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Unread 11-06-2009, 03:19 PM   #19
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Unread 11-06-2009, 03:21 PM   #20
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Quote:
Originally Posted by LMAJ View Post
How many pies do you make with this?
That depends. But making a traditional thin crust NY sytle I would say 3 or 4 22 inch pies.

Sometimes I go thin crust, light on the sauce where its almost translucent and you can see the dough, and other times when im making sicilian style thick crust, I go heavy on the sauce where the dough is completed covered with a layer of sauce.
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Unread 11-06-2009, 03:36 PM   #21
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I used the one from Varasano's, and I like it a lot:
http://slice.seriouseats.com/jvpizza/
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Unread 11-06-2009, 03:43 PM   #22
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Quote:
Originally Posted by BBQchef33 View Post
LOL.. It depends who u ask. If you ask my stubborn old italian grandma about sugar in the sauce, she will flash you the stink eye, throw up the horns and start yelling in italian something about making her turn in her grave.

i have found(and as vinny eluded too) that different brands have different levels of acidity. There are some brands that I avoid all together(red pack for instance) becase the tromatoes are very bitter compared to others. Rienzi, Luigi Vitelli, Nina, and the D.O.P san marzanos will yield a sweeter sauce than most store brands or domestic. Also, if you break the sauce by allowing it to come to a rapid boil will also make it bitter.

It's funny, I'd probably react exactly the same way as your grandmother, but my pizzas are the only time I'll use sugar in tomatoes. My Italian wife doesn't understand why I'll cook down a batch of bolognese for four hours either. I can't stand the taste of sugar in pasta sauces, but it doesn't take much to tone down the tomatoes for the pizza and I can never taste it. Usually since there isn't much compared to the cheese and toppings.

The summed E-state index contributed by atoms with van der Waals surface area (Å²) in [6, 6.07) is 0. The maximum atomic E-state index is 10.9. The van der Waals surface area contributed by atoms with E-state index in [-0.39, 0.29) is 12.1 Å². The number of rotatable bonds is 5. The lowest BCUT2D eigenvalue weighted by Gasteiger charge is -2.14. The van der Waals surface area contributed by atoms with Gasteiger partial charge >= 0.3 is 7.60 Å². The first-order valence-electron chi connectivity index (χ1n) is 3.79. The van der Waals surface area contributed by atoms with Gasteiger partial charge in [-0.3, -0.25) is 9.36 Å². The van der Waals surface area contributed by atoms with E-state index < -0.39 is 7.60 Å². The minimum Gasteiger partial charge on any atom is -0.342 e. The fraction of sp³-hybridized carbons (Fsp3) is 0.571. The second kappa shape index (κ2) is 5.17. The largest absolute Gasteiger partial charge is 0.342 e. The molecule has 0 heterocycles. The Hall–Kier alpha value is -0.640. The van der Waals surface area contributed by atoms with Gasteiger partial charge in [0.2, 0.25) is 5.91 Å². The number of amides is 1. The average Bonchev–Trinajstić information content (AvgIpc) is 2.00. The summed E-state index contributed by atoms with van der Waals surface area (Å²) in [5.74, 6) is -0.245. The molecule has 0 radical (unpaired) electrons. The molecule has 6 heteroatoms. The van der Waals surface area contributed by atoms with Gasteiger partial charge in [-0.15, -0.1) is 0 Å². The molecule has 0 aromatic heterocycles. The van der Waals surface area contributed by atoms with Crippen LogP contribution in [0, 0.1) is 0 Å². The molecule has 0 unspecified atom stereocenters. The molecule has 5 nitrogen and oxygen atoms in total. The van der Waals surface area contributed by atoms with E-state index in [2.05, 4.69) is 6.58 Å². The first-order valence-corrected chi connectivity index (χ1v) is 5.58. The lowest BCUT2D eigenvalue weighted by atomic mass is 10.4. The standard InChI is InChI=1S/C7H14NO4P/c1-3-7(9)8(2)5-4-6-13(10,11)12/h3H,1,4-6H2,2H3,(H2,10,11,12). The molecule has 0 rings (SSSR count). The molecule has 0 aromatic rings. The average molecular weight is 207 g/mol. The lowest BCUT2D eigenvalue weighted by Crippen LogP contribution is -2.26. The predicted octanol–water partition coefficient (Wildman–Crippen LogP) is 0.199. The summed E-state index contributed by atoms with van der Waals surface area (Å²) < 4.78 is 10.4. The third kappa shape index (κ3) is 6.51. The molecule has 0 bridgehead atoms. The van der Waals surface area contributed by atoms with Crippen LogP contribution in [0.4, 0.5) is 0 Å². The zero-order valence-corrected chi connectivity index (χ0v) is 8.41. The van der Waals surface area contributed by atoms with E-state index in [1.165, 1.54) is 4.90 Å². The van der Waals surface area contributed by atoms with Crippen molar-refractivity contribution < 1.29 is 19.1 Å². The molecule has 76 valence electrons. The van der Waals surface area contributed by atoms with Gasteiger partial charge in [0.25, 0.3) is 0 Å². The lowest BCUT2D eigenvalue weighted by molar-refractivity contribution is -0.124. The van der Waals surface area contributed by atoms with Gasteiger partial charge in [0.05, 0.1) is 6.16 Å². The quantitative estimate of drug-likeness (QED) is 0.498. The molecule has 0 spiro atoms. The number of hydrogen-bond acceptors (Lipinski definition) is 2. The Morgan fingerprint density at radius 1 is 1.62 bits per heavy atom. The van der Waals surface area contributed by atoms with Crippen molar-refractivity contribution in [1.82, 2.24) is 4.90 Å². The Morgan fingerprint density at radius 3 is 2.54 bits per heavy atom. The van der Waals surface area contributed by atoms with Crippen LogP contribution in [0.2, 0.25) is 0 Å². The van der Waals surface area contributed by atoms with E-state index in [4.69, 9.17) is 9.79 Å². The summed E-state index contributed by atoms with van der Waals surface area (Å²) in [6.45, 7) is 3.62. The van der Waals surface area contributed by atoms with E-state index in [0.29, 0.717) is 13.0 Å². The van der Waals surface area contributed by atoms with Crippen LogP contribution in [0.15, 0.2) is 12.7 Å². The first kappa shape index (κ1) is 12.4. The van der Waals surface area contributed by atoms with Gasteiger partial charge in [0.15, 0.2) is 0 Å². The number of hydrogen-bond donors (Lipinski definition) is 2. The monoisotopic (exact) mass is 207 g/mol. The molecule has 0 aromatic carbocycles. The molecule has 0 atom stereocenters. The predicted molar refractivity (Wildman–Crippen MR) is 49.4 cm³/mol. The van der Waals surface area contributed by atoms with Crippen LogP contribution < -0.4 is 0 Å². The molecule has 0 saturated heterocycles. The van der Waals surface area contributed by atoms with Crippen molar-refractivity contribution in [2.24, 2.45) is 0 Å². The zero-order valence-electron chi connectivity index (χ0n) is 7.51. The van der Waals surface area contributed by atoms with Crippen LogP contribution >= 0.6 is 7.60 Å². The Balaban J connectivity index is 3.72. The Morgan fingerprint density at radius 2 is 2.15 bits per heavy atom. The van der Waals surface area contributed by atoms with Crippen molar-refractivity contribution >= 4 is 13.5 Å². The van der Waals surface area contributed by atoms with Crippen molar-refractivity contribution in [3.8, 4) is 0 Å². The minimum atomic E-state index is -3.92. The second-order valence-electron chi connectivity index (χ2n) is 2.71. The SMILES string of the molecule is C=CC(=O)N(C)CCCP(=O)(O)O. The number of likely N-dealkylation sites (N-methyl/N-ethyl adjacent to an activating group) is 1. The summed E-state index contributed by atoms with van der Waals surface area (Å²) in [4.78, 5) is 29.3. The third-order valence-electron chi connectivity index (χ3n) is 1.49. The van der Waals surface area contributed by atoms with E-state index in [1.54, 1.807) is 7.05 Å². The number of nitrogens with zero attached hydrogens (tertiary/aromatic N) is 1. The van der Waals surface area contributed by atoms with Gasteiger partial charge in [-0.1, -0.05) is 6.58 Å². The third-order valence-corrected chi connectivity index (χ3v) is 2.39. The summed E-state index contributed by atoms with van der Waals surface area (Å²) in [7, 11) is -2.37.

Since I don't actually sauce the tomatoes, I'm not sure carrots or vidalias would work, though it's a good idea, if I ever make a non-Chicago style pie I'll give it a try, thanks!

I hear you on the variety of the tomatoes, this was the first year for the garden for my wife and I and our tomatoes... well... the heirlooms kick butt, but the romas, not so much. Super incredibly bitter when canned. Ah well.
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Unread 11-06-2009, 05:21 PM   #23
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There are a couple of ways to deal with acidity. Get a certian kind of tomato, like the San Marzano DOP which can be four or five dollars a can.

Or you can try a secret my Nana taught me. She was a chef and ran restraunts for many, many years.

You take a pinch of baking soda and drop it in. It reduces acidity.
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Unread 11-06-2009, 05:32 PM   #24
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Quote:
Originally Posted by IronStomach View Post
It's funny, I'd probably react exactly the same way as your grandmother, but my pizzas are the only time I'll use sugar in tomatoes. My Italian wife doesn't understand why I'll cook down a batch of bolognese for four hours either. I can't stand the taste of sugar in pasta sauces, but it doesn't take much to tone down the tomatoes for the pizza and I can never taste it. Usually since there isn't much compared to the cheese and toppings.